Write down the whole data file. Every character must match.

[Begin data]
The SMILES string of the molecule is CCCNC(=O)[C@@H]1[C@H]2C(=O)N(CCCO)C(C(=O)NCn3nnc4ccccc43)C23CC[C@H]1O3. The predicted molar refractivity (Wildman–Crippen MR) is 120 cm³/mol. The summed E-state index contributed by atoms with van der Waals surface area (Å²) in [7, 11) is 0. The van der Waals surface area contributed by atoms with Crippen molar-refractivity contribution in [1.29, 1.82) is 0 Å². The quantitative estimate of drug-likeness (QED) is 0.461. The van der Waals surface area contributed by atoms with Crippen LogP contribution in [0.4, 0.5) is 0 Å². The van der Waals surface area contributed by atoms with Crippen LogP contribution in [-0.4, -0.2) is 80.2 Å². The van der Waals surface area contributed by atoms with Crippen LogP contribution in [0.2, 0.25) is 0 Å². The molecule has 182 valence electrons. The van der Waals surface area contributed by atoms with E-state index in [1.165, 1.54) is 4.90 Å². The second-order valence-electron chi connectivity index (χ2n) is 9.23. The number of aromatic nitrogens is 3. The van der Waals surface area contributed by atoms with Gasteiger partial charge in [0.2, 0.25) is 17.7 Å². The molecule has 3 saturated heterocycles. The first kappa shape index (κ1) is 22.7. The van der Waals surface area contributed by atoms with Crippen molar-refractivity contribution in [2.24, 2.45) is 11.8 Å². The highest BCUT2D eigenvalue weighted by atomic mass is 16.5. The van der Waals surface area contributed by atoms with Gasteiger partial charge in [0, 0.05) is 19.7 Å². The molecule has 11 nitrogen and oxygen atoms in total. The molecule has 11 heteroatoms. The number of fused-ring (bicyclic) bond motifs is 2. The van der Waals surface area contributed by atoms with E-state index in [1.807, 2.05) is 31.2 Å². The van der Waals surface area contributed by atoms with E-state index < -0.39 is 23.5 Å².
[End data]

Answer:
The SMILES string of the molecule is CCCNC(=O)[C@@H]1[C@H]2C(=O)N(CCCO)C(C(=O)NCn3nnc4ccccc43)C23CC[C@H]1O3. The predicted molar refractivity (Wildman–Crippen MR) is 120 cm³/mol. The summed E-state index contributed by atoms with van der Waals surface area (Å²) in [7, 11) is 0. The van der Waals surface area contributed by atoms with Crippen molar-refractivity contribution in [1.29, 1.82) is 0 Å². The quantitative estimate of drug-likeness (QED) is 0.461. The van der Waals surface area contributed by atoms with Crippen LogP contribution in [0.4, 0.5) is 0 Å². The van der Waals surface area contributed by atoms with Crippen LogP contribution in [-0.4, -0.2) is 80.2 Å². The van der Waals surface area contributed by atoms with Crippen LogP contribution in [0.2, 0.25) is 0 Å². The molecule has 182 valence electrons. The van der Waals surface area contributed by atoms with E-state index in [1.165, 1.54) is 4.90 Å². The second-order valence-electron chi connectivity index (χ2n) is 9.23. The number of aromatic nitrogens is 3. The van der Waals surface area contributed by atoms with Gasteiger partial charge in [0.2, 0.25) is 17.7 Å². The molecule has 3 saturated heterocycles. The first kappa shape index (κ1) is 22.7. The van der Waals surface area contributed by atoms with Crippen molar-refractivity contribution in [2.24, 2.45) is 11.8 Å². The highest BCUT2D eigenvalue weighted by atomic mass is 16.5. The van der Waals surface area contributed by atoms with Gasteiger partial charge in [0, 0.05) is 19.7 Å². The molecule has 11 nitrogen and oxygen atoms in total. The molecule has 11 heteroatoms. The number of fused-ring (bicyclic) bond motifs is 2. The van der Waals surface area contributed by atoms with E-state index in [1.807, 2.05) is 31.2 Å². The van der Waals surface area contributed by atoms with E-state index < -0.39 is 23.5 Å².